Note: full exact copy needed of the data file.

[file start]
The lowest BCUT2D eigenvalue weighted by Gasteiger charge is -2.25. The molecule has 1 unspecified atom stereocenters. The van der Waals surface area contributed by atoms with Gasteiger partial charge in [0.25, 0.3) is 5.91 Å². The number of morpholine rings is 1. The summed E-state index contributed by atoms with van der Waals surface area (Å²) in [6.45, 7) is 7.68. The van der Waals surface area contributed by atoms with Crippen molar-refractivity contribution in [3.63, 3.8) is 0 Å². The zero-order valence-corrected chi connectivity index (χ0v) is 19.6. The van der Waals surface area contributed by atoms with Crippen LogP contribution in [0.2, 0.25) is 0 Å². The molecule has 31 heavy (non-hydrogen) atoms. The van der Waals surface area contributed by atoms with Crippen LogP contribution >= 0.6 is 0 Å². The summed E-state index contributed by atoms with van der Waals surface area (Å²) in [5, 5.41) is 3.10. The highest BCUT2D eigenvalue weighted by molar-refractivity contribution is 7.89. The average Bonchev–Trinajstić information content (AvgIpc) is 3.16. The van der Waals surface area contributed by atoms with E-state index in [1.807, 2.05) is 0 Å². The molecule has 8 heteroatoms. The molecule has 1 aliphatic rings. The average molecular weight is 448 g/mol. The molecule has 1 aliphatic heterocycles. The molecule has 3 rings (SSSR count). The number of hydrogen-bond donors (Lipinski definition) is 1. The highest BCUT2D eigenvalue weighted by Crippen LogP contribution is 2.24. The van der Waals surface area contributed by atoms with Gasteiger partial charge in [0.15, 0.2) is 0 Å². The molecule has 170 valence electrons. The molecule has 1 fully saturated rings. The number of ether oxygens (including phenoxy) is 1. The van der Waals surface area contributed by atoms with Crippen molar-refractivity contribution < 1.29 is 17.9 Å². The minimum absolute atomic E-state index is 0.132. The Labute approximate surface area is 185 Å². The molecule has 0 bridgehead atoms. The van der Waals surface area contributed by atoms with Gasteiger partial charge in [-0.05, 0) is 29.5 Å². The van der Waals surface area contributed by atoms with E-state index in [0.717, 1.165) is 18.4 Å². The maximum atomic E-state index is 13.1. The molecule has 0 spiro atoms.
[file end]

The lowest BCUT2D eigenvalue weighted by Gasteiger charge is -2.25. The molecule has 1 unspecified atom stereocenters. The van der Waals surface area contributed by atoms with Gasteiger partial charge in [0.25, 0.3) is 5.91 Å². The number of morpholine rings is 1. The summed E-state index contributed by atoms with van der Waals surface area (Å²) in [6.45, 7) is 7.68. The van der Waals surface area contributed by atoms with Crippen molar-refractivity contribution in [3.63, 3.8) is 0 Å². The zero-order valence-corrected chi connectivity index (χ0v) is 19.6. The van der Waals surface area contributed by atoms with Crippen LogP contribution in [0.2, 0.25) is 0 Å². The molecule has 31 heavy (non-hydrogen) atoms. The van der Waals surface area contributed by atoms with Crippen LogP contribution >= 0.6 is 0 Å². The summed E-state index contributed by atoms with van der Waals surface area (Å²) in [5, 5.41) is 3.10. The highest BCUT2D eigenvalue weighted by molar-refractivity contribution is 7.89. The average Bonchev–Trinajstić information content (AvgIpc) is 3.16. The van der Waals surface area contributed by atoms with E-state index in [1.807, 2.05) is 0 Å². The molecule has 8 heteroatoms. The molecule has 1 aliphatic rings. The average molecular weight is 448 g/mol. The molecule has 1 aliphatic heterocycles. The molecule has 3 rings (SSSR count). The number of hydrogen-bond donors (Lipinski definition) is 1. The highest BCUT2D eigenvalue weighted by Crippen LogP contribution is 2.24. The van der Waals surface area contributed by atoms with Gasteiger partial charge in [0.15, 0.2) is 0 Å². The molecule has 170 valence electrons. The molecule has 1 fully saturated rings. The number of ether oxygens (including phenoxy) is 1. The van der Waals surface area contributed by atoms with Crippen molar-refractivity contribution < 1.29 is 17.9 Å². The minimum absolute atomic E-state index is 0.132. The Labute approximate surface area is 185 Å². The molecule has 0 bridgehead atoms. The van der Waals surface area contributed by atoms with Gasteiger partial charge in [-0.05, 0) is 29.5 Å². The van der Waals surface area contributed by atoms with E-state index in [0.717, 1.165) is 18.4 Å². The maximum atomic E-state index is 13.1. The molecule has 0 spiro atoms.